"the VP for Academic Affairs and the President arbitrarily re-wrote the Academic Policies and Procedures manual in the midst of the process, in order to allow the VP for Business Affairs (!) to overrule the decision of the Faculty Appeals Committee."

Perhaps the high-powered, allegedly-LGBT-inclusive law firm that just decided to withdraw from defending DOMA will - as a show of good faith - volunteer to represent this faculty member.

If the above quote is accurate, then her inevitible civil suit should be a slam dunk - not on anti-T grounds (I can't see the 10th Circuit's Dubya-appointed 'judges' siding with her on that), but, given that the employer in question is a government entity, due process grounds.

christine said...

They will probably just pull some texas-style littleton tactics and deny that the professor in question is in fact a human being and therefor ineligible to apply in the first place.

AcadeMama said...

As an Okie, I can't say that I'm surprised by the Dean's actions, but I am so very impressed and thankful for their support of Tudor. The issues you mention are only the tip of the iceberg. What I hear at family reunions and in grocery store aisles on my visits back are disgusting, hate-filled ramblings of ignorance and fear. I honestly don't know how I grew up there all my life and still turned out to be the person I am today (though I'm guessing it has something to do with that queer theory class I took as an MA student.)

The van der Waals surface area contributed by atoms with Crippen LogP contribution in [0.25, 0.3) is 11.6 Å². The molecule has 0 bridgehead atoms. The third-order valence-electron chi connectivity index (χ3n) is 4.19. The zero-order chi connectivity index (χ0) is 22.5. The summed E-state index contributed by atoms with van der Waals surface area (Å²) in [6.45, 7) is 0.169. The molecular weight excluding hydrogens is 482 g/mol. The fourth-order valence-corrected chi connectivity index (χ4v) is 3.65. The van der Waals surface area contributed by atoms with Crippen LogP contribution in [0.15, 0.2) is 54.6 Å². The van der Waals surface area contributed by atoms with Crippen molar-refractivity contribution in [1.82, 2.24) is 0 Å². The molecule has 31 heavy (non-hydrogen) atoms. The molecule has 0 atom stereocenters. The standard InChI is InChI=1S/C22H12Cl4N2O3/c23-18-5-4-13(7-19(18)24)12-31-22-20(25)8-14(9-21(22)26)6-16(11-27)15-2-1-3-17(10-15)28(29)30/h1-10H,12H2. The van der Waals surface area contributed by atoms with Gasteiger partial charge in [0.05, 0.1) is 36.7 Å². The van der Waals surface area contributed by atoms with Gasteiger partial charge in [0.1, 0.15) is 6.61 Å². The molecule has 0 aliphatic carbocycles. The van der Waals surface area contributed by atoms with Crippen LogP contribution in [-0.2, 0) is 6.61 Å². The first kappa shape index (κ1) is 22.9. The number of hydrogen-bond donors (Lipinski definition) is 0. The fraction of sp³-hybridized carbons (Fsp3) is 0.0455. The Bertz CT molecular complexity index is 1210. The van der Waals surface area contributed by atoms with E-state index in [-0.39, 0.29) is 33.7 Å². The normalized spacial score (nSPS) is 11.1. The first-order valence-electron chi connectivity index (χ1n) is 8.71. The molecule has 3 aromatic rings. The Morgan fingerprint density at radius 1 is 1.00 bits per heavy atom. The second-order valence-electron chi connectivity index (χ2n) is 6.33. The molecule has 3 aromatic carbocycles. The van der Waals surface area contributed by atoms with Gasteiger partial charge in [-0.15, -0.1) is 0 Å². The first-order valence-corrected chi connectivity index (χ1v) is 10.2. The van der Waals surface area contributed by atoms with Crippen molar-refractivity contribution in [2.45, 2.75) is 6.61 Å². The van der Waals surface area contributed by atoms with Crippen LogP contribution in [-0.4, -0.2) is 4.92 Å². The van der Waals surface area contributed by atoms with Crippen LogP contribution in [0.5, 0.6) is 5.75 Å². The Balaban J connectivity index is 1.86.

Thank you for this post and for providing a link for others to take action!

The Equality Network (Oklahoma) said...

The State Regents have no jurisdiction over this matter. SOSU is actually governed by the Regional University System of Oklahoma (RUSO). Petitions and advocacy actions should be sent to the attention of Connie Reilly, chair or Jan Gordon, committee chair of the Personnel Committee.

CramerNH said...

This bullshit... not only are the violating their own Staff/Faculty handbook, but also the federal laws that are in place foe EOE!!!

Is this going to be headed to the ACLU? It should be sent to their attention IMMEDIATELY and all those who have denied you access to Tenure, ought to be pushed for their resignations!!!! This is an OUTRAGE!

Heli said...

She could file a complaint about the breach of physical integrity on this international covenant. Mental integrity comes along with it

Heli said...

Karen Nakamura said...

Can AAUP (the American Association of University Professors) play any role here? They are our nominal union representation and usually step into these types of matters.

In any case, this is quite disturbing.


Anonymous said...

Shouldn’t someone get ALL the facts before pointing fingers. This is as crazy as Obama’s birth certificate issue. If you’re open to transgenderness, then you should also be open to looking at BOTH sides (no pun intended) and ALL information.

Paris said...

Thanks for posting this. Last month I finally grabbed the brass ring and landed a tenure-track job at a liberal arts college that isn't just a job, but is a job I'm really excited about. I can see myself there for the rest of my career, but as a transperson, I feel obliged to keep myself 100% marketable every year because neither the college nor the state has a trans-inclusive non-discrimination legislation. Progressive friends have insisted that nobody cares, but this case illustrates that it only takes one person who cares to fuck up one's career.

Vanessa Blaylock said...

There's so much progressive about this new century of ours. It is sad to hear cases of old-century chauvinism still tainting our lives and our world.